Lankford campaign: $40,500 for "faith-based consulting"
WASHINGTON _ Of the $4 million spent last year by James Lankford's campaign to win a U.S. Senate seat, it was a relatively small amount. But it stands out for its unique _ and perhaps uniquely appropriate _ nature.
There among the year-end bonuses and commissions to his staff members and advisers was a payment of $21,000 for "faith-based consulting."
The campaign of Lankford, the Oklahoma City Republican who ran a Baptist youth camp until a few years ago, cut the check to the Student Development Institute of Oklahoma City, an organization headed by Paul Abner.
It received a total of $40,500 for faith-based consulting, and Abner received another $1,200 for expenses.
In an email response to questions, Lankford’s campaign manager did not respond to the question of what faith-based consulting actually entails.
Holly Isch said Abner “has previously volunteered with several campaigns in Oklahoma, but his company is not a political consulting company; like most of us on the campaign team, he does not have a political background. ”
Isch, who worked for Lankford at the Baptist General Convention of Oklahoma before signing on to his first campaign, was among the new senator’s other faith-based connections who was rewarded at the end of the year.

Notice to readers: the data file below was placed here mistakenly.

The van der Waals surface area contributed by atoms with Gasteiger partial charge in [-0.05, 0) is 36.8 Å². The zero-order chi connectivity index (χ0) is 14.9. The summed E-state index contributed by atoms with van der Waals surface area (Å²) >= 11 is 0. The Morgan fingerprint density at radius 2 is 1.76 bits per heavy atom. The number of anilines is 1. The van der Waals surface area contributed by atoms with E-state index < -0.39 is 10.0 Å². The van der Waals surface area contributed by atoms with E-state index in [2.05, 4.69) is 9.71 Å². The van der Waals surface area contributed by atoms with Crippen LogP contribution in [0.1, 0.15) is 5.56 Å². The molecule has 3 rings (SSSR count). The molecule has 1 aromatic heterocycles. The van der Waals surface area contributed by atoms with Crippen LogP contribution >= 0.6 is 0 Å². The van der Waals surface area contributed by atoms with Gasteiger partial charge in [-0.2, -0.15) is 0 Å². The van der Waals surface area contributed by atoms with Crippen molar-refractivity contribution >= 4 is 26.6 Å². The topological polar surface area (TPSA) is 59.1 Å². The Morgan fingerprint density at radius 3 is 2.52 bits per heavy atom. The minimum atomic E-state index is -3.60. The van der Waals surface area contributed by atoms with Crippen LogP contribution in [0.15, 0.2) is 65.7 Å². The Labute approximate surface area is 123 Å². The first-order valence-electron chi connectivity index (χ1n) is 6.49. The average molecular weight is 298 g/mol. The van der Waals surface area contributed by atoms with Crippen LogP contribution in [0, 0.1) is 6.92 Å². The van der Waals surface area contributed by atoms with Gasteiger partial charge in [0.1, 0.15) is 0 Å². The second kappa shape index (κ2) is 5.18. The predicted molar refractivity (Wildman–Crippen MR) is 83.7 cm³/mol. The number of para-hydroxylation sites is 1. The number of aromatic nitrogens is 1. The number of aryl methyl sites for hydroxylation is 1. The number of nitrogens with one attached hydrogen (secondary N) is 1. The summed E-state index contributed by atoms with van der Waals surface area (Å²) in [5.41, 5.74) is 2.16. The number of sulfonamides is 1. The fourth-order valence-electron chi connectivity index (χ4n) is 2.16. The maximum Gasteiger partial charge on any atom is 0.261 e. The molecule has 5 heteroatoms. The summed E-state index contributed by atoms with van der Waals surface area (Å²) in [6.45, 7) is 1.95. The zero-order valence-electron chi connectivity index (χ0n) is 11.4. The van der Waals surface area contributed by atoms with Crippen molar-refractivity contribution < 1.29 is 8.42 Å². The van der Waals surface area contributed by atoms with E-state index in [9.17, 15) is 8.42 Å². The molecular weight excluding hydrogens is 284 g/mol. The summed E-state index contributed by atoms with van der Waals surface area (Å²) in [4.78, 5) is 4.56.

She received a $60,000 bonus from campaign funds, taking her 2014 campaign earnings past $131,000.
Isch also kept a job on the congressional payroll for Lankford's office, earning $9,903 as office manager through the first nine months of 2014. House records for the final quarter are not available.
Isch said she worked part-time for the official office while running the campaign.
Other members of Lankford's official staff also earned campaign salaries, most notably Todd Pauley, whose $60,000 bonus in November helped him make nearly $150,000 from the Senate campaign.
Pauley's LinkedIn page says he worked for the Baptist General Convention of Oklahoma for two years, beginning in early 2005, a period when Lankford was running the Falls Creek camp for the convention.
U.S. House employees are allowed to work on campaigns, though there are guidelines.
The House ethics manual says, “In addition to engaging in campaign activity while on annual leave or during other free time, employees may do so by .. Reducing their employment in the congressional office to part-time status, with a corresponding reduction in salary.”